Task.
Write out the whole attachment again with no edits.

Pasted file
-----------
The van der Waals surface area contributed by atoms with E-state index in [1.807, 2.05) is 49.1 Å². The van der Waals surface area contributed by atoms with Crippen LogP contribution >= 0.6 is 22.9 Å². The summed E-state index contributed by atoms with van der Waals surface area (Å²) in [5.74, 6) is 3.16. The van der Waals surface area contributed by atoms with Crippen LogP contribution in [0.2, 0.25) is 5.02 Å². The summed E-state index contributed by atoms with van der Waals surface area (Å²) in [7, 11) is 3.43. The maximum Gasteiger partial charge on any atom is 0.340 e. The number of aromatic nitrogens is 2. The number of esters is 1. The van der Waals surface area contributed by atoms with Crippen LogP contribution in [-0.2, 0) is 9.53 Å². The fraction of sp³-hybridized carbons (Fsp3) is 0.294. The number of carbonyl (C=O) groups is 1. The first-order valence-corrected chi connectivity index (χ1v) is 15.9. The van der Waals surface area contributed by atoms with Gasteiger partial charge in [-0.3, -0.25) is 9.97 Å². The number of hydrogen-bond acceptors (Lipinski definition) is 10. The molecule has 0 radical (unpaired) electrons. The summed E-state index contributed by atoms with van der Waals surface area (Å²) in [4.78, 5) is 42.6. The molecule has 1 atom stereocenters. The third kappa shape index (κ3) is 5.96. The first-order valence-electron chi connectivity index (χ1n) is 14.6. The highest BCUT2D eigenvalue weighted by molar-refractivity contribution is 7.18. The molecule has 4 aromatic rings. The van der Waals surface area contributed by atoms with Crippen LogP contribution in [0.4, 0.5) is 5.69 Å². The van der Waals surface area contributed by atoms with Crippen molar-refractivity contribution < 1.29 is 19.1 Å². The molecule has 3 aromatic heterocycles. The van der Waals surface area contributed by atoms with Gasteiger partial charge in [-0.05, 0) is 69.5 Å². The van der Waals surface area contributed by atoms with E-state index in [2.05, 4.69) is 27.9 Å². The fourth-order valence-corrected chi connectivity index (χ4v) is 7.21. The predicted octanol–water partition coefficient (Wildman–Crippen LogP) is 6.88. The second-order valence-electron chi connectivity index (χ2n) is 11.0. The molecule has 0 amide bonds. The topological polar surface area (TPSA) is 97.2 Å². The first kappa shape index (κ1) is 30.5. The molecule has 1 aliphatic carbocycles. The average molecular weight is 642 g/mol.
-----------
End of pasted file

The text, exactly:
The van der Waals surface area contributed by atoms with E-state index in [1.807, 2.05) is 49.1 Å². The van der Waals surface area contributed by atoms with Crippen LogP contribution >= 0.6 is 22.9 Å². The summed E-state index contributed by atoms with van der Waals surface area (Å²) in [5.74, 6) is 3.16. The van der Waals surface area contributed by atoms with Crippen LogP contribution in [0.2, 0.25) is 5.02 Å². The summed E-state index contributed by atoms with van der Waals surface area (Å²) in [7, 11) is 3.43. The maximum Gasteiger partial charge on any atom is 0.340 e. The number of aromatic nitrogens is 2. The number of esters is 1. The van der Waals surface area contributed by atoms with Crippen LogP contribution in [-0.2, 0) is 9.53 Å². The fraction of sp³-hybridized carbons (Fsp3) is 0.294. The number of carbonyl (C=O) groups is 1. The first-order valence-corrected chi connectivity index (χ1v) is 15.9. The van der Waals surface area contributed by atoms with Gasteiger partial charge in [-0.3, -0.25) is 9.97 Å². The number of hydrogen-bond acceptors (Lipinski definition) is 10. The molecule has 0 radical (unpaired) electrons. The summed E-state index contributed by atoms with van der Waals surface area (Å²) in [4.78, 5) is 42.6. The molecule has 1 atom stereocenters. The third kappa shape index (κ3) is 5.96. The first-order valence-electron chi connectivity index (χ1n) is 14.6. The highest BCUT2D eigenvalue weighted by molar-refractivity contribution is 7.18. The molecule has 4 aromatic rings. The van der Waals surface area contributed by atoms with Crippen LogP contribution in [0.4, 0.5) is 5.69 Å². The van der Waals surface area contributed by atoms with Crippen molar-refractivity contribution < 1.29 is 19.1 Å². The molecule has 3 aromatic heterocycles. The van der Waals surface area contributed by atoms with Gasteiger partial charge in [-0.05, 0) is 69.5 Å². The van der Waals surface area contributed by atoms with E-state index in [2.05, 4.69) is 27.9 Å². The fourth-order valence-corrected chi connectivity index (χ4v) is 7.21. The predicted octanol–water partition coefficient (Wildman–Crippen LogP) is 6.88. The second-order valence-electron chi connectivity index (χ2n) is 11.0. The molecule has 0 amide bonds. The topological polar surface area (TPSA) is 97.2 Å². The first kappa shape index (κ1) is 30.5. The molecule has 1 aliphatic carbocycles. The average molecular weight is 642 g/mol.